Friday, 17 November 2017

Contemporary Painting Studio Week 6

Rather than 'train stitching' , on the way  to class at City Lit I was updating my sketchbook/notebook and had prepared a 'to do' list  of what I wanted to achieve. This  meant I was already prepared for filling in the mid-course progress review form for the second half of the course. 

After putting a coat of white acrylic  over the newspaper collage I did last week. I put some  transparent colour glazes( with W&N paints and Golden soft gel)  over the collages I'd primed with PVA . I used raw sienna , burnt umber and a grey mixed with burnt umber and ultramarine. I could have done with using less of the gel, they're a bit shiny but then so are the bits of magazine and I'm loving the retention of brushmarks with this technique.  


Another task I'd listed  was to look at the marks and colours in the collages and see if I could replicate those effects in paint ( a lot harder than it looks!)
Over coffee there was discussions about  pro's /cons of doing a practice based MA .  During  my mentoring  session Christine had suggested I   would benefit from this in tackling larger projects , lateral thinking and networking but I wasn't sure I was ready  for  such a big commitment , particularly that would  I put myself under too much stress  with my tendency towards   unachievable high standards! 
Gave me food for thought though. 
After lunch we had a look at  a selection  of the artists that  we'd  each  identified  as being of interest/influence/ inspiration in our work ( some of whom were new to me) 
Henrietta Hoyer -Millar ( at Lang and Ryle) 
Basquiat ( Barbican ) for fluidity, composition , text as part of image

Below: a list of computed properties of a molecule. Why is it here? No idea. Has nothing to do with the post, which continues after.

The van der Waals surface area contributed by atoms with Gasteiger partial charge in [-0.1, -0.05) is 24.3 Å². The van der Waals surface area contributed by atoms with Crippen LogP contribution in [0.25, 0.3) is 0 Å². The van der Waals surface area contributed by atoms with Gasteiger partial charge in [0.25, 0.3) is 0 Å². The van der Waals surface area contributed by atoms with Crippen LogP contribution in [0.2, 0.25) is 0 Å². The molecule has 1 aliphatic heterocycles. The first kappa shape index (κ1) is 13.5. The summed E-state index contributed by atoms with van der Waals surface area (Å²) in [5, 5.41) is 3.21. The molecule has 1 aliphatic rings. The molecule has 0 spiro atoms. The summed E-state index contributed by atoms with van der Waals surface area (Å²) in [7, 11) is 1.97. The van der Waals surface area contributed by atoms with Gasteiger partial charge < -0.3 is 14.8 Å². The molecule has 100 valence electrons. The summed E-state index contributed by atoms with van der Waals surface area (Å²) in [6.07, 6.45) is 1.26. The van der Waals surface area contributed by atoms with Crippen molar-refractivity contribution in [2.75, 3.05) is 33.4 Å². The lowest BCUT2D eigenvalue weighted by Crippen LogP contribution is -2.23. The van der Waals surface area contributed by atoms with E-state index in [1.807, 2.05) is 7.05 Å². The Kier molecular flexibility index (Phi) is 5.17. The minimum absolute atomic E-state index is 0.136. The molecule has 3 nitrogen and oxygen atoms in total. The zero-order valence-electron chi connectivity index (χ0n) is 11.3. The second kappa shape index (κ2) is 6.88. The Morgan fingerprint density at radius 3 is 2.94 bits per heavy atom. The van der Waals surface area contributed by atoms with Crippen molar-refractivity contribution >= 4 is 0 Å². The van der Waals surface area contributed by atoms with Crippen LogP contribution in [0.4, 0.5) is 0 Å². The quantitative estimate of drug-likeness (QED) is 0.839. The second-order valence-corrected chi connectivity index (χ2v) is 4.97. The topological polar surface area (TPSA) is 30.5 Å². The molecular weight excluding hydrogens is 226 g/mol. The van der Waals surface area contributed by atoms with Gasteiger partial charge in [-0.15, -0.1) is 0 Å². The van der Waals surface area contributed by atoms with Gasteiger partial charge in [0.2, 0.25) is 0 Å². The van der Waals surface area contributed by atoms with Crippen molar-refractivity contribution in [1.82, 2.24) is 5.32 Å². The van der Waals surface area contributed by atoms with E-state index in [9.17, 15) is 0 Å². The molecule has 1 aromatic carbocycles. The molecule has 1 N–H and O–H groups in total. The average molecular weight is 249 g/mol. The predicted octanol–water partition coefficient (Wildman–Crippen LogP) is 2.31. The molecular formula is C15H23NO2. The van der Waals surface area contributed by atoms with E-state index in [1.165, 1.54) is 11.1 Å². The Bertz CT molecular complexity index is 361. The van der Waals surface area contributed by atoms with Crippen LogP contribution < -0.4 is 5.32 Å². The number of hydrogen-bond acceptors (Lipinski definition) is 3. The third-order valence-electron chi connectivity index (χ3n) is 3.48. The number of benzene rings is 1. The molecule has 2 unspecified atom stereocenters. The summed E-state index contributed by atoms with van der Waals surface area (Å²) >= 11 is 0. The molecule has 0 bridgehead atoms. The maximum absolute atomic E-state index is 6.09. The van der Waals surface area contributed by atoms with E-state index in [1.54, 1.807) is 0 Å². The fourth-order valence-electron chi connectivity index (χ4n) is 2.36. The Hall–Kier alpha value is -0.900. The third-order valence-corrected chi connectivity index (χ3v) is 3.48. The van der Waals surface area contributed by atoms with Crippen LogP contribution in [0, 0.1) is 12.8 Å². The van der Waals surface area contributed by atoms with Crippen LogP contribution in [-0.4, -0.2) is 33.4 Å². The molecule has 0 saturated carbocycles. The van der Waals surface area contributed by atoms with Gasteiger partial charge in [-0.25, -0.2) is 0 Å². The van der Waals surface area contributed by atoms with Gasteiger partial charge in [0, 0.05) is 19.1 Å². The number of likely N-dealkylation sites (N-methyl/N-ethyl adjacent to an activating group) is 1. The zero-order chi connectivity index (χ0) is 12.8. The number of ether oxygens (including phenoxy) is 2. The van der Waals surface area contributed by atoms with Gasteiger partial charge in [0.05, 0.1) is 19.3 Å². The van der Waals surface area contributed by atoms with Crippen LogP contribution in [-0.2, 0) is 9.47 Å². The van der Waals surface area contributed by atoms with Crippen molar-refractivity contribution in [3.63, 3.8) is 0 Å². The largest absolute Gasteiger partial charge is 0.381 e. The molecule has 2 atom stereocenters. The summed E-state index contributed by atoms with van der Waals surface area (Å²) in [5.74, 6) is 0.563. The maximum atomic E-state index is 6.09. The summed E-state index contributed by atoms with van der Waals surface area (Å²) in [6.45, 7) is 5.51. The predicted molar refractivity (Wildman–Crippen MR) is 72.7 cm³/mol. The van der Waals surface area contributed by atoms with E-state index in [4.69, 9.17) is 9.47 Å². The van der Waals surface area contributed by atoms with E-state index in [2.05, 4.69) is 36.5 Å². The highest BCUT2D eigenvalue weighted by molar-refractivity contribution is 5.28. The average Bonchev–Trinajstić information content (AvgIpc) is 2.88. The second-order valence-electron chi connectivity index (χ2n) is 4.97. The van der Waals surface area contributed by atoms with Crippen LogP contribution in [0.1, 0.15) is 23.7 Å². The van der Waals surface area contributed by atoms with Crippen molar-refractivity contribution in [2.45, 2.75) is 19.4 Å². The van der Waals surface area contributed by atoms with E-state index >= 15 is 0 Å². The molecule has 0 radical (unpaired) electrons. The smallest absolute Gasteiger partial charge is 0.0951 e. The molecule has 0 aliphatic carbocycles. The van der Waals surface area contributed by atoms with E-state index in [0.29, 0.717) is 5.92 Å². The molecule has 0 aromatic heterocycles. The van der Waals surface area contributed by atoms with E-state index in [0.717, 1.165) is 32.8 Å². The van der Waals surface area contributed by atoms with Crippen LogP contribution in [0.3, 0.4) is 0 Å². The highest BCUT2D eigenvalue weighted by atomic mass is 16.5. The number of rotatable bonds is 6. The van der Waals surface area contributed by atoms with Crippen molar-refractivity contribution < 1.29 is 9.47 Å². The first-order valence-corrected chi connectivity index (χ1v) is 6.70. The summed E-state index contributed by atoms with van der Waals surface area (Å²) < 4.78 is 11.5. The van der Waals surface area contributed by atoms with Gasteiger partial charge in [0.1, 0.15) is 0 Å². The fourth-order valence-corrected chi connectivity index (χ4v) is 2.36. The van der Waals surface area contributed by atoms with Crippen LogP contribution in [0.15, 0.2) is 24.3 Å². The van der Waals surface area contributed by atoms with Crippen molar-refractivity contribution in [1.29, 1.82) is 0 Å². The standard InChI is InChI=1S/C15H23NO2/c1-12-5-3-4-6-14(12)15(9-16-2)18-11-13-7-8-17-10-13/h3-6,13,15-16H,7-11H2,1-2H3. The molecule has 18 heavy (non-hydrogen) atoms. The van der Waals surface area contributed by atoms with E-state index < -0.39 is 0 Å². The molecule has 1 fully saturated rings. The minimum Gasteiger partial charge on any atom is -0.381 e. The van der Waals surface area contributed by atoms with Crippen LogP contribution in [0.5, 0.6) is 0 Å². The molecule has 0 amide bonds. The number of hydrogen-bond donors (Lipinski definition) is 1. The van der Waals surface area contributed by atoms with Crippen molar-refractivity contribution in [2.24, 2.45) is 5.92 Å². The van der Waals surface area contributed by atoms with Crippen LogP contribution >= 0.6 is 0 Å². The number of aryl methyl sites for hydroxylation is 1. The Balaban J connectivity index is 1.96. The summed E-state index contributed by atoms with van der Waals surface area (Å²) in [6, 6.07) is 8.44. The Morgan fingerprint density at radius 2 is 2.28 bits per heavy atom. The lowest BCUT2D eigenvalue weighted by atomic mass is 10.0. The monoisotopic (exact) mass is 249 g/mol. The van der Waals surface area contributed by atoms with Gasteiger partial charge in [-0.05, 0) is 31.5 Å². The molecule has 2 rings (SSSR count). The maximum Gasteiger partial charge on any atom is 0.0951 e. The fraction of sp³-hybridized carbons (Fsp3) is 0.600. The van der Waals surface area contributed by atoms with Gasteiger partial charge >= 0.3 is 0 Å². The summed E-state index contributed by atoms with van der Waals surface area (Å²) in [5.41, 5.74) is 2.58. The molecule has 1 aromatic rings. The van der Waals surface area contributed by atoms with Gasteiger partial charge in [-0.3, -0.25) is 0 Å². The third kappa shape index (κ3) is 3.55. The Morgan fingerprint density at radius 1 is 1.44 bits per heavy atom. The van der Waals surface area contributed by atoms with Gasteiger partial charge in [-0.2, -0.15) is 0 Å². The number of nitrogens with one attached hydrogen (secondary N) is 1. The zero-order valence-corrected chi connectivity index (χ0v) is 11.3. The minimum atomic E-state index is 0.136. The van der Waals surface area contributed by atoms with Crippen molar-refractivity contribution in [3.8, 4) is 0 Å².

Erik Foss - brushstrokes 
Pierre Soulages  ( my choice) black , colour showing through brushmarks ( led onto comparison with Robert Motherwell
Kaye Donachie ( Maureen Paley Gallery) Led onto discussion about visiting galleries - search for what's on using 'Art Rabbit'
Jasper Johns ( Royal Academy) I  still haven't got to this  exhibition despite it being  one of the reasons I became a  member as I was so inspired by his work at the  BM print exhibition 


I'd  primed several section of old quilts with gesso during the week , and had bought a couple in  with me to  use as backgrounds in paintings. 
However reviewing progress with Lucinda and looking at results from the mornings work including the  now dry painted newspaper collage ( below) I was going to work on , once  composition format proportions were taken into account, I really wouldn't be working much bigger than  my original  paintings! 

So she  brought  me  a roll of 150cm width paper  and with some help ( it kept curling up) taped a large piece to the  screen easel .
A stepladder , a copy of the Metro and a lot of PVA   were required.
I was  last to pack up but thanks to a borrowed hairdryer , it was dry enough to roll up again ready for painting next week! 

Afterwards  I headed to Westminster Reference Library to pick up my copy of 'What is Art', catch up with some friends I hadn't seen for a long time  and hear a fascinating talk  from the book's author Robert Good on how it came into being.
I was chortling to myself  reading it on the train coming home but that might have been the wine at the reception not to mention the mulled wine at Cass Arts where I stocked up with  2 inch masking tape in their Xmas sale.... 





Monday, 13 November 2017

Contemporary Painting Studio Week 5

Week 5 of Contemporary Painting Studio  started  with  a  structured peer review session   looking at each others work : project  development  and experimentation processes;  paint application methods.  
I was paired up with someone   with a very different  style  to mine ( process driven,  painting in oils,  responding to the surface ,  diving straight in without a great deal of preliminary planning). Quite a contrast to my 4 weeks  of developing ideas - she couldn't comment on my painting methods as I hadn't really done any!
I'd already written on my  review sheet ' halfway through, get painting!!'  so I did.